This article will be focusing on the Server virtualization platform, which is currently the most active segment of the virtualization industry. As noted previously, with server virtualization a physical machine is divided into many virtual servers – each virtual server having its own operating system. The core element of server virtualization is the Hypervisor – a thin layer of software that sits between the hardware layer and the multiple operating systems (virtual servers) that run on the physical machine.
The Hypervisor provides the virtual CPUs, memory and other components and intercepts virtual servers requests to the hardware. Currently, there are two types of Hypervisors:
Type 1 Hypervisor – This is the type of hypervisor used for bare-metal servers. These hypervisors run directly on the physical server’s hardware and the operating systems run on top of it. Examples of Type-1 Hypervisors are Microsoft’s Hyper-V, VMware ESX, Citrix XenServer.
Type 2 Hypervisor – This is the type of hypervisor that runs on top of existing operating systems. Examples of Type-2 Hypervisors are VMware Workstation, SWSoft’s Parallels Desktop and others.
Microsoft introduced its server virtualization platform Hyper-V with the release of Windows Server 2008. Hyper-V is a server role that can be installed from Server Manager or PowerShell in Windows Server 2012.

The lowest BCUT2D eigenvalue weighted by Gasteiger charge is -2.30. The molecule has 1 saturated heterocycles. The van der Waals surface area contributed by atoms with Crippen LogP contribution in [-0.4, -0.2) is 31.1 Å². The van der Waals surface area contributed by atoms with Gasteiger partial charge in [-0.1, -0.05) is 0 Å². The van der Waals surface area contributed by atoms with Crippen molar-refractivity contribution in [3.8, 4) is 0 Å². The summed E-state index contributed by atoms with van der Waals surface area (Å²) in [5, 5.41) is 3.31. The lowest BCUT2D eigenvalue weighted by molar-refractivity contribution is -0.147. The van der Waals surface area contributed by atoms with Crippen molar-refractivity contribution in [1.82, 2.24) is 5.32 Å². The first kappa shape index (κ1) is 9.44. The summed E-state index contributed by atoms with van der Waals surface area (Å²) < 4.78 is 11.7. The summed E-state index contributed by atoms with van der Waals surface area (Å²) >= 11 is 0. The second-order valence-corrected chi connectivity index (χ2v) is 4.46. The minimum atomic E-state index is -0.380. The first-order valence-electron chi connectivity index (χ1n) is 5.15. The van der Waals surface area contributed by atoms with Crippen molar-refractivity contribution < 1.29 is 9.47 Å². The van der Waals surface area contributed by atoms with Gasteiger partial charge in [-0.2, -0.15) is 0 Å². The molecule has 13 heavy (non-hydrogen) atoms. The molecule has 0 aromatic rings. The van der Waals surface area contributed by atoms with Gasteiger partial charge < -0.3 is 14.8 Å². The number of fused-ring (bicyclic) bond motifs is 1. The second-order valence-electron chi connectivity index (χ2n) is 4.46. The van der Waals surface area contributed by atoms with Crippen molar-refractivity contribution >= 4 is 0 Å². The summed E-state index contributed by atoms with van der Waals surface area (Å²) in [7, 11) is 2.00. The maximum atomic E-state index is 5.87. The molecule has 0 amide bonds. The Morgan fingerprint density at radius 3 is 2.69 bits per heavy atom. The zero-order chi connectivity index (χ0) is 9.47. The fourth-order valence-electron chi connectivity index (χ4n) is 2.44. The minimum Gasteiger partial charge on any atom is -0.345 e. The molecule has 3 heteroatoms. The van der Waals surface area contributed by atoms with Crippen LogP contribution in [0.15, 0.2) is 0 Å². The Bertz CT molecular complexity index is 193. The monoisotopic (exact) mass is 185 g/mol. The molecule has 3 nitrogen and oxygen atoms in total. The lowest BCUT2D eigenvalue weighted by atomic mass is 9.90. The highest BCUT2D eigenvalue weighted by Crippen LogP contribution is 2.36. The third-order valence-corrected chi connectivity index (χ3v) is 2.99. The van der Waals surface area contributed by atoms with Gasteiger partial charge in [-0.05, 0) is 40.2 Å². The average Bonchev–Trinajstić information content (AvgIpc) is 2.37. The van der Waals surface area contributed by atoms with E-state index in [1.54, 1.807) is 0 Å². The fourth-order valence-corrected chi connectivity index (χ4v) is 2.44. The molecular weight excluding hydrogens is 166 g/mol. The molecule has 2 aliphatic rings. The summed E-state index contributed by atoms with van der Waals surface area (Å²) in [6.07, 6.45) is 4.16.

With the release of Windows Server 2012 and Windows Server 2012 R2, Microsoft has made lot of improvements in their Hyper-V virtualization platform. Features like live migration, dynamic memory, network virtualization, remoteFX, Hyper-V Replica, etc. have been added to new Hyper-V 3.0 in Server 2012.
Hyper-V is a type 1 hypervisor that operates right above the hardware layer. The Windows Server 2012 operating system remains above the hypervisor layer, despite the fact the Hyper-V role is installed from within the Windows Server operating system. The physical server where Hypervisor or Hyper-V server role is installed is called the host machine or virtualization server. Similarly, the virtual machines installed on Hyper-V are called guest machines.